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Kroger, Not Albertsons, Should Get Rite Aid

Apr. 01, 2018 12:44 PM ETRite Aid Corporation (RAD)KR, ABS603 Comments
Phil Anthropy profile picture
Phil Anthropy


  • Kroger is a better choice than Albertsons to get Rite Aid.
  • Everybody would end up better off.
  • Except the Rite Aid CEO, that is.

In my opinion, Rite Aid's (NYSE:RAD) stock is a "hold" at this point, having been beaten down to a level not seen in several years. The current merger with Albertsons (ABS) appears to some as a bad deal for RAD, but RAD's stock is now a speculative buy at this price for upside "arbitrage" on the merger. If the Albertsons-RAD "newco" stock comes out at a favorable price, there is immediate profit. The downside risk is that the stock may start trading at a drastically undervalued level, either as a result of market forces (or deliberately?), or that the newco stock price may plunge so fast that RAD shareholders don't have a chance to dump it before it tanks. Such speculation didn't work in the earlier Walgreens Boots Alliance (WBA) deal, and may not work here, either.

A few days ago, on March 29, 8 million shares of RAD moved in several big block trades, according to a SA comment from Catalyst7 in my previous article on RAD. A buying trend might signal a growing consensus for successful arbitrage, but only if it continues. One potential tailwind is that if the newco stock price were set too low (hypothetically), the SEC might take notice.

Some might feel that the merger is beset by "miasmas of suspicions." This would not be the first time for stockholder accusations. After the original merger with WBA was proposed there was litigation that makes interesting reading, although class action lawsuits are not uncommon and often do not prevail on the merits. Item 4 in that lawsuit document says:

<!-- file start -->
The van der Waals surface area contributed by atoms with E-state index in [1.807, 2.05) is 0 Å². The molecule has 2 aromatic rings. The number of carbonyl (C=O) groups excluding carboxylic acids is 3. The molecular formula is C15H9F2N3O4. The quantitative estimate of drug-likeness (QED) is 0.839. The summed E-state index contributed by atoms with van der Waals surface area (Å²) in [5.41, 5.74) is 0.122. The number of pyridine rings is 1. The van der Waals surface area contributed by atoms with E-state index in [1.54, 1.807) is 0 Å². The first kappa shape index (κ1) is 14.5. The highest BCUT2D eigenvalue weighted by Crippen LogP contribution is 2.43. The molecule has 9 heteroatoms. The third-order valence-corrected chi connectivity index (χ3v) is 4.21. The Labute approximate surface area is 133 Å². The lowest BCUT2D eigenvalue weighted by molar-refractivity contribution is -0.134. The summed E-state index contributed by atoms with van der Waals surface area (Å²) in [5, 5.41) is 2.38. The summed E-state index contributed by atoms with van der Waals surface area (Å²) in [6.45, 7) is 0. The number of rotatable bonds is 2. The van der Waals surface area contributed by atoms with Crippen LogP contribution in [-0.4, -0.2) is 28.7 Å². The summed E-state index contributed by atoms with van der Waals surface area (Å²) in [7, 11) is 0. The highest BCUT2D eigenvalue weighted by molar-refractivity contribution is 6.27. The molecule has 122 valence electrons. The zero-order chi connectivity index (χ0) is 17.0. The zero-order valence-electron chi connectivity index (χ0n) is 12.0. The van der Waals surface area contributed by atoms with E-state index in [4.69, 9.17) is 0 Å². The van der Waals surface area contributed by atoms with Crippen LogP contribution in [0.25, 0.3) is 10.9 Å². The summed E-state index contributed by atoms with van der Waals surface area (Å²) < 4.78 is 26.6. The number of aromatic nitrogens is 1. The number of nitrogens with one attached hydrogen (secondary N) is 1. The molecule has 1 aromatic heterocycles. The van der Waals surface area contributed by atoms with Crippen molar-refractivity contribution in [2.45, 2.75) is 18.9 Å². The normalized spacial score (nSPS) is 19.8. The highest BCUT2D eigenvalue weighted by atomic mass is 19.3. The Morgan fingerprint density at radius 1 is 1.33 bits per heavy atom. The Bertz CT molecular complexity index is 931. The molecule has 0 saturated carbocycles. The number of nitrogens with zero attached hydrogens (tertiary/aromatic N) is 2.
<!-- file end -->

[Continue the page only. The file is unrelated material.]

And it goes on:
"The Proposed Transaction is the product of a hopelessly flawed process that failed to maximize shareholder value and was designed to ensure the sale of the Company to the buyer willing to pay significant merger-related bonuses, and provide

This article was written by

Phil Anthropy profile picture
I am retired from government service after a career in administration and computer management, most of it spent overseas. My academic background includes a master's degree in computer science. I have over 30 years investment experience. Since my retirement I have become a more active trader in both stocks and options. My major strategy for gradual profits has been to buy solid stocks (mostly tech sector) in trading ranges, and then to sell one month covered calls. I also sell at-the-money short puts on beaten down stocks. Using real-time quotes and charts, I make occasional trades based upon price or volume acceleration. I do most of my short-term trading in an IRA, which reduces record keeping and defers taxes. My goal is eventually to generate enough profits to permit significant philanthropy. An alternative would be to work for a charitable or philanthropic organization, which I am considering.

Analyst’s Disclosure: I am/we are long RAD. I wrote this article myself, and it expresses my own opinions. I am not receiving compensation for it (other than from Seeking Alpha). I have no business relationship with any company whose stock is mentioned in this article.

Long and still holding, but another sharp drop in the stock price could impel me to reevaluate.

Seeking Alpha's Disclosure: Past performance is no guarantee of future results. No recommendation or advice is being given as to whether any investment is suitable for a particular investor. Any views or opinions expressed above may not reflect those of Seeking Alpha as a whole. Seeking Alpha is not a licensed securities dealer, broker or US investment adviser or investment bank. Our analysts are third party authors that include both professional investors and individual investors who may not be licensed or certified by any institute or regulatory body.

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